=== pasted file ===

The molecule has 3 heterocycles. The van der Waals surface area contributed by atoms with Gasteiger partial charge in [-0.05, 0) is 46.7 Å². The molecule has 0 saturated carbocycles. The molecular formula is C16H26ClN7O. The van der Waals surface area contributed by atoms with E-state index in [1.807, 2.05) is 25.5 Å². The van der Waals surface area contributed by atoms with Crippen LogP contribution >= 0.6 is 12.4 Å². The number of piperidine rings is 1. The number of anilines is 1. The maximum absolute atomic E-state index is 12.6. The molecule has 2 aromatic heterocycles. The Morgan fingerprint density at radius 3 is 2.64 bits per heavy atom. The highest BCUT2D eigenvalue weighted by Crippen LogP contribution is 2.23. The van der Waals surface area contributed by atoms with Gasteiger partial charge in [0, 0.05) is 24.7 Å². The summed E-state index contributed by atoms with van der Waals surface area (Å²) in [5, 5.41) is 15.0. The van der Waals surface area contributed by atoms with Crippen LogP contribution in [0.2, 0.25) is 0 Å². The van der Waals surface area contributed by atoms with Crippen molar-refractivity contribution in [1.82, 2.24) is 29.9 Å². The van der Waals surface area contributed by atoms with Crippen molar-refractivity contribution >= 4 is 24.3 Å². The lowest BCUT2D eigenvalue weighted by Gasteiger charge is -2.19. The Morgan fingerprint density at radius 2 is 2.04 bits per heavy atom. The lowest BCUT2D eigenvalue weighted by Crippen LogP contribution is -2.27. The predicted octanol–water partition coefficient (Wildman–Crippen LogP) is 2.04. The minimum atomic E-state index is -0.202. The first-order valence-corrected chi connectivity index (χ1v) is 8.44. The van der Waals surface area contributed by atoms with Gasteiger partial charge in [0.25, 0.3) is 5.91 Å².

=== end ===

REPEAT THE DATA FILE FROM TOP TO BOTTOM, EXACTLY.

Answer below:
The molecule has 3 heterocycles. The van der Waals surface area contributed by atoms with Gasteiger partial charge in [-0.05, 0) is 46.7 Å². The molecule has 0 saturated carbocycles. The molecular formula is C16H26ClN7O. The van der Waals surface area contributed by atoms with E-state index in [1.807, 2.05) is 25.5 Å². The van der Waals surface area contributed by atoms with Crippen LogP contribution >= 0.6 is 12.4 Å². The number of piperidine rings is 1. The number of anilines is 1. The maximum absolute atomic E-state index is 12.6. The molecule has 2 aromatic heterocycles. The Morgan fingerprint density at radius 3 is 2.64 bits per heavy atom. The highest BCUT2D eigenvalue weighted by Crippen LogP contribution is 2.23. The van der Waals surface area contributed by atoms with Gasteiger partial charge in [0, 0.05) is 24.7 Å². The summed E-state index contributed by atoms with van der Waals surface area (Å²) in [5, 5.41) is 15.0. The van der Waals surface area contributed by atoms with Crippen LogP contribution in [0.2, 0.25) is 0 Å². The van der Waals surface area contributed by atoms with Crippen molar-refractivity contribution in [1.82, 2.24) is 29.9 Å². The van der Waals surface area contributed by atoms with Crippen molar-refractivity contribution >= 4 is 24.3 Å². The lowest BCUT2D eigenvalue weighted by Gasteiger charge is -2.19. The Morgan fingerprint density at radius 2 is 2.04 bits per heavy atom. The lowest BCUT2D eigenvalue weighted by Crippen LogP contribution is -2.27. The predicted octanol–water partition coefficient (Wildman–Crippen LogP) is 2.04. The minimum atomic E-state index is -0.202. The first-order valence-corrected chi connectivity index (χ1v) is 8.44. The van der Waals surface area contributed by atoms with Gasteiger partial charge in [0.25, 0.3) is 5.91 Å².